Cowplain mum, 41, delivers baby in 'rare birth' with no medical assistance after waiting for induction

A mum gave birth in ‘rare’ circumstances after a rapid labour meant health professionals couldn’t reach her home in time to deliver the baby.
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With no gas and air or pain relief, Angharad Woolley, who was due to be induced, gave birth to a healthy baby girl at home on August 20.

Overdue, at 40 weeks and four days pregnant, the 41-year-old from Cowplain had been waiting for a call from Queen Alexandra Hospital to take her in for an induction.

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But the mum-of-two was told a full maternity ward meant there were no beds to accommodate her.

Angharad, her mother-in-law and baby Esmae.Angharad, her mother-in-law and baby Esmae.
Angharad, her mother-in-law and baby Esmae.

Instead, she gave birth unassisted by midwives or doctors with her partner, Paul, and mother-in-law on hand to liaise with a midwife over the phone in extremely rare circumstances – labelled an ‘unassisted birth on arrival’.

The labour lasted for just over two hours after Angharad started having contractions at 2.37am.

‘I was scared,’ Angharad explained.

‘We couldn't get an induction. We were waiting another week until 42 weeks. We had to wait until she came along naturally.’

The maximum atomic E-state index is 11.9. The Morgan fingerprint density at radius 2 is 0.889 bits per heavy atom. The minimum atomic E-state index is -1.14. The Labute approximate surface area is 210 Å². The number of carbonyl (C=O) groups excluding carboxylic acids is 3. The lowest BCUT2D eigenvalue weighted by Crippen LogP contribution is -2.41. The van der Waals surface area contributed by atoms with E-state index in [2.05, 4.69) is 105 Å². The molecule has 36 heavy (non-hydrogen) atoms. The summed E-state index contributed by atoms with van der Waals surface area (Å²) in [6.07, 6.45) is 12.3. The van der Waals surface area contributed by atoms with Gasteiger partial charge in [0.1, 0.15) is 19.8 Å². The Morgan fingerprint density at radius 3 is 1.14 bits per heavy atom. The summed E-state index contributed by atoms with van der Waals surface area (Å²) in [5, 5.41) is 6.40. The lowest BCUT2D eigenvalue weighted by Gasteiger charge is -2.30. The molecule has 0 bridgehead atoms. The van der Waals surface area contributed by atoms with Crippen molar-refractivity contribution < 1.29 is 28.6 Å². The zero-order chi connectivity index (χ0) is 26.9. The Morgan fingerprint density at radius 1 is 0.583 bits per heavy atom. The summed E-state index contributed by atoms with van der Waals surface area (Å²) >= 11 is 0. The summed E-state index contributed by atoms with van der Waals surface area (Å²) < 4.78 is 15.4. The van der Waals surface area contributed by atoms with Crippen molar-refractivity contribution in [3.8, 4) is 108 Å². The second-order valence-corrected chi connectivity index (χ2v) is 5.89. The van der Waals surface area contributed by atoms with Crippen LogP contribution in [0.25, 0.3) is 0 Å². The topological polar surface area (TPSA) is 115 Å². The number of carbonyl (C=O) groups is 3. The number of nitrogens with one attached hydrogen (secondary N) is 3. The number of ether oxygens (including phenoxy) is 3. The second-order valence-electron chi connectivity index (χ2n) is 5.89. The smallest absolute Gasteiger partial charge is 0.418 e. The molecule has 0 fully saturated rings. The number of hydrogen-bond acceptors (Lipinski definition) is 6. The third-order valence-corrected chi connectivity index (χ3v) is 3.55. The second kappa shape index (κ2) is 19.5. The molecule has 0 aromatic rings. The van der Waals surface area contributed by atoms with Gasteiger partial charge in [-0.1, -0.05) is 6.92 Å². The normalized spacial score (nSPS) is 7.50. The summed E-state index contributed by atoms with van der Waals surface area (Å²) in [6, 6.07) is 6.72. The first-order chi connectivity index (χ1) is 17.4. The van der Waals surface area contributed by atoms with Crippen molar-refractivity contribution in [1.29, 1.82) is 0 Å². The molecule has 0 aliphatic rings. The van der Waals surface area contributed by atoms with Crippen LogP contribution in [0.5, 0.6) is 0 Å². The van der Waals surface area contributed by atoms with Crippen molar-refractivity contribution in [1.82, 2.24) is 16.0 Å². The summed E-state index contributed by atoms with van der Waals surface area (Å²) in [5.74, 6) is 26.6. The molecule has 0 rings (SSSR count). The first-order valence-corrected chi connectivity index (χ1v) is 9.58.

Baby Esmae arrived with no medical assistanceBaby Esmae arrived with no medical assistance
Baby Esmae arrived with no medical assistance
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Angharad awoke in the middle of the night in discomfort because she thought she needed to use the toilet.

But after realising it was in fact contractions, which were fast progressing, Paul rang the NHS Labour Line who asked Angharad to come to QA Hospital.

By this point it was 3.37am.

Mum Angharad Woolley and baby Esmae who was born at home without medical assistance. Picture: Mike Cooter (270822)Mum Angharad Woolley and baby Esmae who was born at home without medical assistance. Picture: Mike Cooter (270822)
Mum Angharad Woolley and baby Esmae who was born at home without medical assistance. Picture: Mike Cooter (270822)

Angharad’s partner, Paul, said: ‘We got her downstairs. We started to go out the door. By that time she walked out the door and two seconds later, she’s turning straight back in an saying, “it’s too late, it’s coming”.

‘She walks back in and my parents have arrived because they were looking after my son.

‘We were going to get in the car as soon as they arrived.

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‘They said they'd send an ambulance out as soon as they can get one free.’

Angharad Woolley, 41, who unexpectedly gave birth to baby Esmae at home, helped by husband Paul Woolley, 49 Picture: Mike Cooter (270822)Angharad Woolley, 41, who unexpectedly gave birth to baby Esmae at home, helped by husband Paul Woolley, 49 Picture: Mike Cooter (270822)
Angharad Woolley, 41, who unexpectedly gave birth to baby Esmae at home, helped by husband Paul Woolley, 49 Picture: Mike Cooter (270822)